Winner of 16 Digital Marketing Awards Since 2010

Blog

  • Survey: Florida’s Lawsuit Climate Again Ranks Among Nation’s Worst

    Florida is ranked #46 in the 2017 Lawsuit Climate Survey: Ranking the States survey, falling two spots from its already low 2015 ranking. Florida scores poorly in all of the key element categories, but particularly with regard to the competence and impartiality of trial judges—where it ranked 48th. Watch the video above to learn more.

  • Missouri’s Leaders Work to Improve Lawsuit Climate as New Survey Shows State’s Ranking has Slipped

    Missouri’s lawsuit climate fell to 49th out of 50 in a new national survey released today by the U.S. Chamber Institute for Legal Reform (ILR). The low ranking comes at the very time that Missouri’s governor and legislature have passed significant legal reforms designed to fix the problem that the survey highlights. The 2017 Lawsuit Climate Survey: Ranking the States surveyed senior business executives on their experiences with state lawsuit environments. The survey was in the field in the spring before the new reforms passed, and therefore reflect Missouri’s long-running problems with its lawsuit climate rather than the positive impact of its new laws. The emphasis on tort reform by Governor Greitens and other political leaders comes at a critical time. An all-time high 85 percent of survey participants said that a state’s lawsuit environment is likely to impact their company’s decisions about where to locate or expand. “Missouri’s lawsuit climate is in a state of transition, and Gov. Greitens and the state legislature deserve credit for rolling up their sleeves and working hard to turn things around,” said ILR President Lisa A. Rickard. “That’s a tall order given the poor legal environment that developed under past leaders, but the state is now...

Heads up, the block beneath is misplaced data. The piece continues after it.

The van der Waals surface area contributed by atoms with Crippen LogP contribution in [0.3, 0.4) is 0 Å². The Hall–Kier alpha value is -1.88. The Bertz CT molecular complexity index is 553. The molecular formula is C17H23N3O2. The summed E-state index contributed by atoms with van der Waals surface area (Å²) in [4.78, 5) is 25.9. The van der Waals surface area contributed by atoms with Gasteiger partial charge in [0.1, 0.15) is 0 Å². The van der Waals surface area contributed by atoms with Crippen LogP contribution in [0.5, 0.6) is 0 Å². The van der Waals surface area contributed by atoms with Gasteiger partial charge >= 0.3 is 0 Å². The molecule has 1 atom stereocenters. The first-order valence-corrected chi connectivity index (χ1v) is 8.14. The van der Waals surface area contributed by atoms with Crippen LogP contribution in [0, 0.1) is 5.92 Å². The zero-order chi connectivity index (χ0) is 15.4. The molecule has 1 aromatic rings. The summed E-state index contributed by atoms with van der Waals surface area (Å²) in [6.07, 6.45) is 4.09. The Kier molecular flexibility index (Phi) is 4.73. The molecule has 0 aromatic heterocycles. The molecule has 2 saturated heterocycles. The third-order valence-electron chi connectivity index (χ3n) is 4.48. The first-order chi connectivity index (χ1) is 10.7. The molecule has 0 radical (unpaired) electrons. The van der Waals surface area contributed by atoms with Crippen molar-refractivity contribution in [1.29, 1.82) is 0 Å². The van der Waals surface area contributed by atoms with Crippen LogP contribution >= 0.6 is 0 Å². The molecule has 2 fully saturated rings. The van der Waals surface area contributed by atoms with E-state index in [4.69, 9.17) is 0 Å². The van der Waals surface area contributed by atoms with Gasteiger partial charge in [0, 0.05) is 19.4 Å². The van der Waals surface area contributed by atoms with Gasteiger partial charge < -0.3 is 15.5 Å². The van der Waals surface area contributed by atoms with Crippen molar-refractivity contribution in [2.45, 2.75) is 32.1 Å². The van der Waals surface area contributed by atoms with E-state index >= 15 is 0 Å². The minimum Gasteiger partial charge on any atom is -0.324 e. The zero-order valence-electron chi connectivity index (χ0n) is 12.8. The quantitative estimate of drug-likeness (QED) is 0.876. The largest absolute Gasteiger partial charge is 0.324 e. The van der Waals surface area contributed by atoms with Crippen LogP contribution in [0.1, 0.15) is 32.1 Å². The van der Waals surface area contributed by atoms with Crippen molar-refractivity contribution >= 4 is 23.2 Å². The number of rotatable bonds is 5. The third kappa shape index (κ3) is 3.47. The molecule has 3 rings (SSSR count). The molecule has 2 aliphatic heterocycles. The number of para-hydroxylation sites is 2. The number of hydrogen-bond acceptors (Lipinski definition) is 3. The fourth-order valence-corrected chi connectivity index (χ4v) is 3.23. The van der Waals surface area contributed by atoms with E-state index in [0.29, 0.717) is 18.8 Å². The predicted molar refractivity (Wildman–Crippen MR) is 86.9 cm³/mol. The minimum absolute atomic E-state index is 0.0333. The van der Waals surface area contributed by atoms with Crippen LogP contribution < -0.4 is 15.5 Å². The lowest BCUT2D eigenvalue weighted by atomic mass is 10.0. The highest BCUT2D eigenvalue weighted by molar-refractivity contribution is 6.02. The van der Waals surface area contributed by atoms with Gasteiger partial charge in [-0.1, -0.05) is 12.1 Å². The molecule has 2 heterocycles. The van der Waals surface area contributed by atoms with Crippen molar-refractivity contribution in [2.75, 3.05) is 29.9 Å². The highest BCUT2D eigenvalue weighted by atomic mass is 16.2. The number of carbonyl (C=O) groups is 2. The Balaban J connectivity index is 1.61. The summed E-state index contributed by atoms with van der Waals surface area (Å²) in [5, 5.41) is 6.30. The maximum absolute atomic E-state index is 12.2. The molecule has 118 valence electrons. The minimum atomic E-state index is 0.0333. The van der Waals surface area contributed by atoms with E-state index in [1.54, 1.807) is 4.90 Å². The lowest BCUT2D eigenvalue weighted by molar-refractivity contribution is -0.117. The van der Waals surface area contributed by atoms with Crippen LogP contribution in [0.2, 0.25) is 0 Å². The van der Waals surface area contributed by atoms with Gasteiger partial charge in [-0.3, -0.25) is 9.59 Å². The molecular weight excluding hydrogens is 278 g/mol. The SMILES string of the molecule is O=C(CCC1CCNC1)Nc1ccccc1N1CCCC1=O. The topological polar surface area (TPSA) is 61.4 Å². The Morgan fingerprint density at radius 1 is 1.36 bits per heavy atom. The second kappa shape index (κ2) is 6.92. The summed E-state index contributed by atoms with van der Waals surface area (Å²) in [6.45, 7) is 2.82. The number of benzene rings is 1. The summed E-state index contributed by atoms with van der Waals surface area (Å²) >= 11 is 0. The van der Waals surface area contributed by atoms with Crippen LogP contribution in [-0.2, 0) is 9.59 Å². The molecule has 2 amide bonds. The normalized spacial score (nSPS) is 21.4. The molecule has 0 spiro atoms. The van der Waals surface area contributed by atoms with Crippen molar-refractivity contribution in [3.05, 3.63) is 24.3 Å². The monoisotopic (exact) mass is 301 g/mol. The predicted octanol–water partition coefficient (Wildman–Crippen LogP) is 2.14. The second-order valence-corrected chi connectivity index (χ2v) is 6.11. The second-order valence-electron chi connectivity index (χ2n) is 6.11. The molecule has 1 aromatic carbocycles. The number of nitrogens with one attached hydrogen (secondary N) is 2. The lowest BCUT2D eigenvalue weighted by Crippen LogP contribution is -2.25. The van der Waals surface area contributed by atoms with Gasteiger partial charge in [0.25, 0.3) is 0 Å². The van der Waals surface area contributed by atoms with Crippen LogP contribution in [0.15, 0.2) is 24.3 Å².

• Survey: Louisiana’s Lawsuit Climate Again Ranks Among Nation’s Worst

    For the first time, Louisiana’s lawsuit climate ranked 50th – the worst in the nation – according to a national survey released by the U.S. Chamber Institute for Legal Reform (ILR). Louisiana had ranked 49th in the four previous surveys. 2017 Lawsuit Climate Survey: Ranking the States surveyed senior business executives on their experiences with state lawsuit environments. Watch the video above and click here to learn more.

  • New Lawsuit Climate Survey Shows Tort Reform Working in WV

    In its best showing ever, West Virginia’s lawsuit climate ranking improved by five places in 2017, from 50th to 45th in a new national survey released by the U.S. Chamber Institute for Legal Reform (ILR). Before this year's survey, West Virginia had never ranked higher than 49th in the 10 previous surveys spanning 15 years. This improvement reflects a multi-year commitment to lawsuit reform that continued in 2017 under strong legislative leadership and support from Gov. Jim Justice. 2017 Lawsuit Climate Survey: Ranking the States surveyed senior business executives on their experiences with state lawsuits environments. Watch the video above and click here to learn more.

  • Survey: CA Lawsuit Climate Again Ranks Among Nation’s Worst

    For the third time since 2012, California’s lawsuit climate ranked number 47 out of 50 in a new national survey released by the U.S. Chamber Institute for Legal Reform (ILR). California has been in the bottom 10 states since the survey began in 2002. 2017 Lawsuit Climate Survey: Ranking the States surveyed senior business executives on their experiences with state lawsuit environments. Watch the video above and click here to learn more.

  • Survey: IL Lawsuit Climate Again Ranks Among Nation’s Worst

    For the second time since 2015, Illinois’ lawsuit climate ranked number 48 out of 50 in a new national survey released today by the U.S. Chamber Institute for Legal Reform (ILR). Illinois has been in the bottom five states for the past decade. 2017 Lawsuit Climate Survey: Ranking the States surveyed senior business executives on their experiences with state lawsuit environments. Watch the video above and click here to learn more.

  • “Deceived” by jelly beans, woman files lawsuit against Jelly Belly